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. Last Updated: 07/27/2016

Japan, Russia Hold Uranium Talks

APJapanese Emperor Akihito greeting Mikhail Fradkov in Tokyo on Wednesday.
TOKYO -- Moscow hopes wide-ranging talks with Tokyo will strengthen economic ties, with plans for Russia to enrich uranium used at Japanese utilities and reuse it at Russian power plants high on the agenda, officials said Tuesday.

Prime Minister Mikhail Fradkov is heading a large delegation of Russians, including several Cabinet ministers, on a visit to Japan for a broad range of discussions on economic cooperation centering on energy.

Japan has the world's third-largest nuclear power generation capacity after the United States and France, but sends most of its used uranium to Britain and France as it only has experimental uranium enrichment facilities.

Japanese Trade Minister Akira Amari said uranium enrichment would be on the agenda when Fradkov met Japanese counterpart Shinzo Abe for talks Wednesday in Tokyo.

"Regarding uranium enrichment, it is important to broaden our options," Amari said.

On Tuesday, Fradkov met Japanese Foreign Minister Taro Aso, Finance Minister Koji Omi and Amari for talks on issues ranging from energy to transportation and tourism.

Industry and Energy Minister Viktor Khristenko and Federal Atomic Energy Agency chief Sergei Kiriyenko are also visiting Tokyo this week.

The Japanese trade minister said Russia's acceptance of inspections by the United Nations' nuclear watchdog and both countries' compliance with that body would be necessary, pointing out growing international concern over Iran's nuclear ambitions.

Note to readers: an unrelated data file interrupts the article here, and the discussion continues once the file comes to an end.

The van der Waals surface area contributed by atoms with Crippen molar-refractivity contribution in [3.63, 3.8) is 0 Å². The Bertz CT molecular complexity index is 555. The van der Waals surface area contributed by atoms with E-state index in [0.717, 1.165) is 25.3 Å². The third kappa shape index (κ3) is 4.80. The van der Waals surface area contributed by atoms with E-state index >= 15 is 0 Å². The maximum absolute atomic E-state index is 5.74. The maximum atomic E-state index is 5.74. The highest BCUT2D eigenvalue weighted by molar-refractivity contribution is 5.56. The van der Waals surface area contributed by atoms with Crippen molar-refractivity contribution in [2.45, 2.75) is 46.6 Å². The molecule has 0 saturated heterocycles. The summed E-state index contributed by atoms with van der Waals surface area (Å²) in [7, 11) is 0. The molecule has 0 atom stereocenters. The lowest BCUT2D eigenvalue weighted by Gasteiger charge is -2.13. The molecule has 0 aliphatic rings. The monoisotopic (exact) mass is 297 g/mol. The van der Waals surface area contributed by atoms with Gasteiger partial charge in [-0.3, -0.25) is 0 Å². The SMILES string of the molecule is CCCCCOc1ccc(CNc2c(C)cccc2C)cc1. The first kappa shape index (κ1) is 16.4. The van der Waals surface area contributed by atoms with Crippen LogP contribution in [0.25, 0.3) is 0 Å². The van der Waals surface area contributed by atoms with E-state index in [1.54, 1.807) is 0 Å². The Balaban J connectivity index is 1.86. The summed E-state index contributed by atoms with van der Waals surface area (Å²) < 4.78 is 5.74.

Russia is becoming a more important oil and gas supplier to resource-poor Japan, which has imported about 90 percent of its crude oil needs from Middle Eastern producers.

Gazprom took control of the Sakhalin-2 oil and gas project in December from Shell and Japanese partners Mitsui and Mitsubishi after months of Moscow threatening to delay the project.

That project is expected eventually to supply about 8 percent of Japan's liquefied natural gas, or LNG, imports.

"Russia is the world's top or second-ranked country regarding its natural gas and oil production as well as its reserves. The fact that the Far East will be developed further is very significant for Japan and Russia," Amari said. "The two countries' energy relations are evolving."

After Gazprom's takeover of Sakhalin-2, a rival project, Sakhalin-1 led by U.S. major ExxonMobil, is being closely watched.

"Japanese companies said that if Sakhalin-1 shifts to LNG, they would be interested" in buying from it, Amari said, after receptions Monday that he had attended with business officials and the Industry and Energy Minister.

Pressure is mounting on Sakhalin 1 to produce LNG -- natural gas chilled to a liquid state for transportation -- instead of pipelining gas for which it has failed to find a buyer. Asian end-users usually buy natural gas as LNG and lack the facilities to receive pipelined gas.

Russia has also invited Japanese companies to take part in oil firm Rosneft's plan to build a refinery on the Pacific coast, Khristenko said. "This will make a tight team," he said.

Khristenko said Rosneft had proposed jointly producing and selling refined products with Japanese firms and that the state fully supported the idea.

"This would mean setting up cooperation along the whole energy chain," Khristenko said.

Rosneft declined to comment.

The ministry did not say which Japanese companies were invited to take part in the project. On Monday, Khristenko met executives from Japanese companies including Mitsui and Mitsubishi.